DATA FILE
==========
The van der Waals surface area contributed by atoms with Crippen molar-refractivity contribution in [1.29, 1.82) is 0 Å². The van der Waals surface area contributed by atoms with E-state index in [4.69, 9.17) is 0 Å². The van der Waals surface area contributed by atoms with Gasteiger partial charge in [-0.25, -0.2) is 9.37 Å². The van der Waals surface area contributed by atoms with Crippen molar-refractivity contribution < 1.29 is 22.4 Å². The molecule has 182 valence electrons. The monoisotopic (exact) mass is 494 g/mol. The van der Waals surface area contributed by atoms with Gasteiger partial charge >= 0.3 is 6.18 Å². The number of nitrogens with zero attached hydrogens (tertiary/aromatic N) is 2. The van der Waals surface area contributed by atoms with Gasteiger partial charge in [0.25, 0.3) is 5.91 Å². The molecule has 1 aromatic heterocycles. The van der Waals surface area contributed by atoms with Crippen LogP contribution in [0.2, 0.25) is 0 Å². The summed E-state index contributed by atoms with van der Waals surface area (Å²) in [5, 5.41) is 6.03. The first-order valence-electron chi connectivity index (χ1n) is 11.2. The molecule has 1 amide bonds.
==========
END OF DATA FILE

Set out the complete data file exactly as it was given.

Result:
The van der Waals surface area contributed by atoms with Crippen molar-refractivity contribution in [1.29, 1.82) is 0 Å². The van der Waals surface area contributed by atoms with E-state index in [4.69, 9.17) is 0 Å². The van der Waals surface area contributed by atoms with Gasteiger partial charge in [-0.25, -0.2) is 9.37 Å². The van der Waals surface area contributed by atoms with Crippen molar-refractivity contribution < 1.29 is 22.4 Å². The molecule has 182 valence electrons. The monoisotopic (exact) mass is 494 g/mol. The van der Waals surface area contributed by atoms with Gasteiger partial charge >= 0.3 is 6.18 Å². The number of nitrogens with zero attached hydrogens (tertiary/aromatic N) is 2. The van der Waals surface area contributed by atoms with Gasteiger partial charge in [0.25, 0.3) is 5.91 Å². The molecule has 1 aromatic heterocycles. The van der Waals surface area contributed by atoms with Crippen LogP contribution in [0.2, 0.25) is 0 Å². The summed E-state index contributed by atoms with van der Waals surface area (Å²) in [5, 5.41) is 6.03. The first-order valence-electron chi connectivity index (χ1n) is 11.2. The molecule has 1 amide bonds.